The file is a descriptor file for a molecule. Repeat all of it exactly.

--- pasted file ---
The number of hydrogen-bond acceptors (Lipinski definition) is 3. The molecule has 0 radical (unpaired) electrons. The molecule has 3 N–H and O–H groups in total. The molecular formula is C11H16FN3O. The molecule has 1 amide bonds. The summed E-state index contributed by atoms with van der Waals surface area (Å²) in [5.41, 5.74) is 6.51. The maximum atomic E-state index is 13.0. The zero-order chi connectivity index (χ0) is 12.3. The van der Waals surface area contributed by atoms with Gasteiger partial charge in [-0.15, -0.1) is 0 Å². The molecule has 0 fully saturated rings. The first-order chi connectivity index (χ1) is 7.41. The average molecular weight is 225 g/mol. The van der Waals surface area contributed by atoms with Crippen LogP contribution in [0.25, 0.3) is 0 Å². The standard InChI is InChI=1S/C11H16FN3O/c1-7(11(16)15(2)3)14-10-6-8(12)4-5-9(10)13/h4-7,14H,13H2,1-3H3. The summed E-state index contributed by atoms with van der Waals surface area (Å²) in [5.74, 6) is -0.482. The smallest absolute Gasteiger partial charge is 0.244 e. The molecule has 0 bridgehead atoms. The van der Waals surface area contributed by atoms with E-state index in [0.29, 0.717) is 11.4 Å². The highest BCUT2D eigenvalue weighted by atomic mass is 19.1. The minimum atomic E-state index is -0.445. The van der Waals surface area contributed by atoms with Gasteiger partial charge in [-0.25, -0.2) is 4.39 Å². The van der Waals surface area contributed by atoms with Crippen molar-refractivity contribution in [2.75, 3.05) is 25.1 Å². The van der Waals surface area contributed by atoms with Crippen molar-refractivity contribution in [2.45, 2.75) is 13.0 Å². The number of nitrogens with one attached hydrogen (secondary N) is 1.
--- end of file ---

The number of hydrogen-bond acceptors (Lipinski definition) is 3. The molecule has 0 radical (unpaired) electrons. The molecule has 3 N–H and O–H groups in total. The molecular formula is C11H16FN3O. The molecule has 1 amide bonds. The summed E-state index contributed by atoms with van der Waals surface area (Å²) in [5.41, 5.74) is 6.51. The maximum atomic E-state index is 13.0. The zero-order chi connectivity index (χ0) is 12.3. The van der Waals surface area contributed by atoms with Gasteiger partial charge in [-0.15, -0.1) is 0 Å². The molecule has 0 fully saturated rings. The first-order chi connectivity index (χ1) is 7.41. The average molecular weight is 225 g/mol. The van der Waals surface area contributed by atoms with Crippen LogP contribution in [0.25, 0.3) is 0 Å². The standard InChI is InChI=1S/C11H16FN3O/c1-7(11(16)15(2)3)14-10-6-8(12)4-5-9(10)13/h4-7,14H,13H2,1-3H3. The summed E-state index contributed by atoms with van der Waals surface area (Å²) in [5.74, 6) is -0.482. The smallest absolute Gasteiger partial charge is 0.244 e. The molecule has 0 bridgehead atoms. The van der Waals surface area contributed by atoms with E-state index in [0.29, 0.717) is 11.4 Å². The highest BCUT2D eigenvalue weighted by atomic mass is 19.1. The minimum atomic E-state index is -0.445. The van der Waals surface area contributed by atoms with Gasteiger partial charge in [-0.25, -0.2) is 4.39 Å². The van der Waals surface area contributed by atoms with Crippen molar-refractivity contribution in [2.75, 3.05) is 25.1 Å². The van der Waals surface area contributed by atoms with Crippen molar-refractivity contribution in [2.45, 2.75) is 13.0 Å². The number of nitrogens with one attached hydrogen (secondary N) is 1.